The various states have also acted together to target perpetrators of recent human rights abuses in Belarus “in response to the 23 May forced landing of a commercial Ryanair flight between [two] EU member states and the politically motivated arrest of journalist Raman Pratasevich and his companion Sofia Sapega, as well as to the continuing attack on human rights and fundamental freedoms.”
On June 21, 2021, the governments of Canada, the United Kingdom, the United States, and the European Union released a joint statement “calling for the regime to end its repressive practices against its own people.”  The benefit of the coordinated nature of these actions is that it is more of a challenge for those targeted to be able to circumvent their impact by jurisdiction shopping.
Retaliatory Sanctions by GHR Targets
However, with the increase in designations under the thematic regimes by these four powers, there has been a corresponding surge in the use of retaliatory sanctions by their targets. Russia was the first nation to threaten use of this tool following measures introduced by the United Kingdom and the United States in response to the nerve agent attack on Sergei and Yulia Skripal in Salisbury in 2018. Measures included U.S. sanctions and the expulsion of “undeclared [Russian] intelligence officers” from the United Kingdom and the United States.
In retaliation, Russian prime minister Dmitry Medvedev noted that “if they introduce something like a ban on banking operations or the use of any currency, we will treat it as a declaration of economic war. And we’ll have to respond to it accordingly — economically, politically or in any other way, if necessary.”
In November 2020, Russia imposed reciprocal sanctions on 25 British representatives following the unveiling of their human rights sanctions regime and immediate designation of 25 Russian officials.
More recently, China and Belarus have also introduced “tit for tat” sanctions in response to the imposition of human rights sanctions. Measures include the sanctioning of U.S. and Canadian nationals, EU and UK politicians and a think tank in response to the coordinated sanctions imposed in relation to Xinjiang human rights abuses. Meanwhile Belarus imposed a travel ban on officials from Estonia, Latvia, and Lithuania responding to the Baltic countries’ measures taken against Alexander Lukashenko and 29 other officials following the allegedly rigged elections in Belarus.
Compliance Takeaways – Navigating Global Sanctions Regimes
As new sanctions regimes emerge, the compliance on global businesses increases. Actors that are subject to the sanctions regimes of the various jurisdictions in which they operate will need to identify which jurisdictions’ sanctions apply to their operations and search applicable databases which, at least to date, are not linked.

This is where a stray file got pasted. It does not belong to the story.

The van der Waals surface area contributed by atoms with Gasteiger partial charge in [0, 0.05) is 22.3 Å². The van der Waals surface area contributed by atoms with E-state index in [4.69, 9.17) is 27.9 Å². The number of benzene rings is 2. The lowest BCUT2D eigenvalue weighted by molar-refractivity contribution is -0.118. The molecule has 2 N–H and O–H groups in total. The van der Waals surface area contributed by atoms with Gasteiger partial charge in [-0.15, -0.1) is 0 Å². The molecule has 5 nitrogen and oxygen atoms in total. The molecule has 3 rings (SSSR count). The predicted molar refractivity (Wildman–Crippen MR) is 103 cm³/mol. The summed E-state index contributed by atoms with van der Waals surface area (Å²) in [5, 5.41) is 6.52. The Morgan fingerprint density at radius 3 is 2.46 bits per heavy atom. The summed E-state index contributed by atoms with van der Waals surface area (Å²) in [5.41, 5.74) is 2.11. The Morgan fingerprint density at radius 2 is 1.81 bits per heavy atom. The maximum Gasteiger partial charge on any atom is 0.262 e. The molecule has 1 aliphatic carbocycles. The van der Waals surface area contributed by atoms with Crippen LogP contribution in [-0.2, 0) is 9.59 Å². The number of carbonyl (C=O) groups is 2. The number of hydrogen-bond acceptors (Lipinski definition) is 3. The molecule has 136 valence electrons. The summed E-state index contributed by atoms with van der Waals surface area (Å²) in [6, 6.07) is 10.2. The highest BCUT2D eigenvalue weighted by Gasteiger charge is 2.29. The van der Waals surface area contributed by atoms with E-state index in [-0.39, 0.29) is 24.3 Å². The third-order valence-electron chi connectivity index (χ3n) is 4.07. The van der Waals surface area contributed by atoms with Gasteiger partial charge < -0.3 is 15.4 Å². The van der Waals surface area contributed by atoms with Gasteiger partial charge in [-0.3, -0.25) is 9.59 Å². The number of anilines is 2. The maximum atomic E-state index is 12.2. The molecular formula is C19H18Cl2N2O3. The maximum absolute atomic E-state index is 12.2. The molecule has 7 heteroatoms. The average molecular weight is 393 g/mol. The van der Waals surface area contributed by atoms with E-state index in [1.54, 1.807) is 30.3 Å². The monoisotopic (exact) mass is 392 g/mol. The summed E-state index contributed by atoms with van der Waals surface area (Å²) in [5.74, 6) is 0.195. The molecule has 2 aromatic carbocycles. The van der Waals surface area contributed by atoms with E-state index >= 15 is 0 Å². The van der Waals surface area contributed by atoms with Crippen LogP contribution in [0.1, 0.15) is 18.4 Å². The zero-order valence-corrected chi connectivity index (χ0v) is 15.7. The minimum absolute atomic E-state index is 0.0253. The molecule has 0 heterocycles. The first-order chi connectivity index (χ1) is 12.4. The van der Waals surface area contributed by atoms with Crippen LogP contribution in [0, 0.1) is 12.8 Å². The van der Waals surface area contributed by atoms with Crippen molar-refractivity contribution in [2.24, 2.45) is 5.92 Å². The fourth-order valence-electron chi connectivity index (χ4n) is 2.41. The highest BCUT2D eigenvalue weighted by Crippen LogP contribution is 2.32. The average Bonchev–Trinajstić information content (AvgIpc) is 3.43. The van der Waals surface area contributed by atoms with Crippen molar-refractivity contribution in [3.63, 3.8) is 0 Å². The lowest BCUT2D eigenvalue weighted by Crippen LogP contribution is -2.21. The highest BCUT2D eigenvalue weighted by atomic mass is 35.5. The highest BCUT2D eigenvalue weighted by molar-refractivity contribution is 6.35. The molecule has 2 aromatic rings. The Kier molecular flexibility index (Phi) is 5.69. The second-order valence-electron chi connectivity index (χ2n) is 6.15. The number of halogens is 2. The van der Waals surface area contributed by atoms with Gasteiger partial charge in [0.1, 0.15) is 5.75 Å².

Moreover, there may be instances where actors will need to navigate conflicting sanctions regulations. Factors such as geopolitics will lead to divergences in how the sanctioning jurisdictions develop their respective regimes. This creates complexities for companies trying to understand their obligations and fulfill their compliance obligations.
Additionally, more GHR frameworks may be forthcoming, further adding to the compliance burden for some clients. Notably, in August this year, Australia introduced its International Human Rights and Corruption (Magnitsky Sanctions) Bill 2021, which is currently set to come into force by the end of 2021. The delay in the establishment of Australia’s long awaited GHR sanctions regime likely reflects the geopolitical complexities of these measures. It has been reported that Australia’s vital trading relationship with China may have been linked to its reticence in expediting the GHR sanctions legislation because the recent focus of the coordinated measures was human rights abuses in Xinjiang. Undoubtedly, geopolitics will continue to impact the use of these measures as the various nascent GHR regimes develop.
 Global Magnitsky Human Rights Accountability Act, Pub. L. No. 114-328, div. A, title XII, subtitle F, 130 Stat. 2533 (2016) (codified at 22 U.S.C. § 2656 note).
 Sergei Magnitsky Rule of Law Accountability Act of 2012, Pub. L. No. 112-208, 126 Stat 1496 (2012).
 Global Magnitsky Human Rights Accountability Act, Pub. L. No. 114-328, div. A, title XII, subtitle F, § 1262(1), 130 Stat. 2533 (2016) (codified at 22 U.S.C. § 2656 note).
 Id. at § 1263(a), 130 Stat. 2534.
 Id. at § 1263(b), 130 Stat. 2534.
 Id. at § 1263(b)(2)(A), 130 Stat. 2534.
 Id. (50 U.S.C. § 1701 et seq.)
 Executive Order 13818 of December 20, 2017, Blocking the Property of Persons Involved in Serious Human Rights Abuse or Corruption, 82 Fed. Reg. 60839 (Dec. 20, 2017).
 Press Release, U.S. Dep’t of the Treasury, Treasury Sanctions 17 Individuals for Their Roles in the Killing of Jamal Khashoggi (Nov. 15, 2018), https://home.treasury.gov/news/press-releases/sm547.
 Press Release, U.S. Dep’t of the Treasury, Treasury Sanctions Members of a Significant Corruption Network in South Africa (Oct. 10, 2019), https://home.treasury.gov/news/press-releases/sm789.